A dark cloud is over our protagonist as he reflects back on his adventures again and this time he feels despair that things are not all that great living outside the orderly universe of the Watchmaker, but he makes the best of what he has left.  This is a very short, story-filler song.
*Songwriting Note*: Like BU2B, this song is a series of quatrains.

“Thank your stars you're not that way / Turn your back and walk away”
Rather than try to change or waste energy on people who are bitter and vengeful toward him, our protagonist decides to just walk away and let them go without even asking for an explanation.
The lyrics apparently sprang from Neil Peart’s own experiences with people once considered friends.  It’s a good hard-driving song, but the message in the lyrics carry the song.

“The measure of a life is a measure of love and respect / So hard to earn, so easily burned”
Sentimental and heartfelt, this is a song about reflection and the meaning of life itself.  The final song on the album is possibly the best song on the album.  Starts out with shimmering keyboards and strings, with acoustic guitar entering as the verse starts.  The drums do not enter until after the chorus – it’s a great build to the highly emotional song.  Say what you will about the tone of Geddy’s voice, but he nails this song perfectly.  Alex’s solo for this song is amazing!   Awesome, awesome song.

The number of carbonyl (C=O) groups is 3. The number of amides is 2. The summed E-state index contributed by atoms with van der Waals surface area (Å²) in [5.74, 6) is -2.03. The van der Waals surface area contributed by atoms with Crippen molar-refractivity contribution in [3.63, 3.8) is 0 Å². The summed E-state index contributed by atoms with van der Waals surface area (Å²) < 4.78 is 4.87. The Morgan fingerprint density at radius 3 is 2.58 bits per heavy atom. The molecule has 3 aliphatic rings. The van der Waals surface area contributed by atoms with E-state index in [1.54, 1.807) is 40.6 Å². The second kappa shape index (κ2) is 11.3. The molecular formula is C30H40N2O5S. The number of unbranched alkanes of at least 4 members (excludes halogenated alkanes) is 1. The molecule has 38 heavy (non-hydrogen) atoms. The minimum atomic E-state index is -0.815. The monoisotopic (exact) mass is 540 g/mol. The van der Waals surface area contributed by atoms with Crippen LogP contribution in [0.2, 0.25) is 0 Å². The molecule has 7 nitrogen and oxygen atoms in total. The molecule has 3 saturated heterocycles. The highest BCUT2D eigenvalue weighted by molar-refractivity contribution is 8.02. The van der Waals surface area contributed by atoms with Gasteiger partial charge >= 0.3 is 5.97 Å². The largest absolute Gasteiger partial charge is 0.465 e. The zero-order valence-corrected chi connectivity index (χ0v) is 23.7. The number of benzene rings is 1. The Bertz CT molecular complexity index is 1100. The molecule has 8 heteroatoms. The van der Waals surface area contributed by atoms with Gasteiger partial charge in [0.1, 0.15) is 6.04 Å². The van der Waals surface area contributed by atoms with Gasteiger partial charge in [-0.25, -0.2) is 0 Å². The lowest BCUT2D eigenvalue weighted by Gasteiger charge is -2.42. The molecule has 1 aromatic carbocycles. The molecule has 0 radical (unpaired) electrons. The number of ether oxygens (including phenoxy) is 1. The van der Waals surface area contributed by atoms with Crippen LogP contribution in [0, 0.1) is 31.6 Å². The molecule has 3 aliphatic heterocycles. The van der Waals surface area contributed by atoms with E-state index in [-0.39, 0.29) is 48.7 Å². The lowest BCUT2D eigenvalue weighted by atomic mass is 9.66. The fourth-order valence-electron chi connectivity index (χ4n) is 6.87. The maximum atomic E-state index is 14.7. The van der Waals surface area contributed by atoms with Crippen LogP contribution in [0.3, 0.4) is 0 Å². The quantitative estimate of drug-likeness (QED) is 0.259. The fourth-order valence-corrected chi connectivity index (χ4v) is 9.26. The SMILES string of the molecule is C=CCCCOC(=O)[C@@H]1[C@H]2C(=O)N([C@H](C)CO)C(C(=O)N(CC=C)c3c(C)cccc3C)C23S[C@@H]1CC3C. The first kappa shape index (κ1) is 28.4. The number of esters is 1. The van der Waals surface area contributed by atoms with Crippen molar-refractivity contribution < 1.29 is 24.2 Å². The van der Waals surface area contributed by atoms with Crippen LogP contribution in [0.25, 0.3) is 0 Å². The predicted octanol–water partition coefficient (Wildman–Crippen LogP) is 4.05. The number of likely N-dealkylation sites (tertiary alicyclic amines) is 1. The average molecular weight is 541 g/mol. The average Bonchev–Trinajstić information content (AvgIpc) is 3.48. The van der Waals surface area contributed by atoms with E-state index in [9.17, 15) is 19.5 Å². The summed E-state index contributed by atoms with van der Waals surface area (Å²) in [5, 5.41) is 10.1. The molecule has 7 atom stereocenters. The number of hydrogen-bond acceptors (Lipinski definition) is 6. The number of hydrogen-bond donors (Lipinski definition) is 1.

For all those “Old Rush” Rush fans – THIS is an album to check out.   
You might actually like it.

Wednesday, December 26, 2012

The Online Dating Thing

Since 1998, on and off, I have done “the online dating thing”.
I am doing it again.

I have done: Love at AOL, Yahoo Personals, Lavalife, Zoosk, Plenty of Fish, JDate, eHarmony, Chemistry, Match, OK Cupid, and several other sites that no longer exist. In the early days, most people did not have access to a scanner, so posting photos was rare. There also was a stigma to meeting someone online, one that was fostered by people who thought the only thing online were chat rooms, and all chat rooms contained pervs trying to lure kids into their lairs. Good thing parents sent their boys to catholic churches to be altar boys instead of exposing themselves to online chat rooms!

From the start, I saw online dating for what it is: just another way for single people to meet other single people.
No more, no less.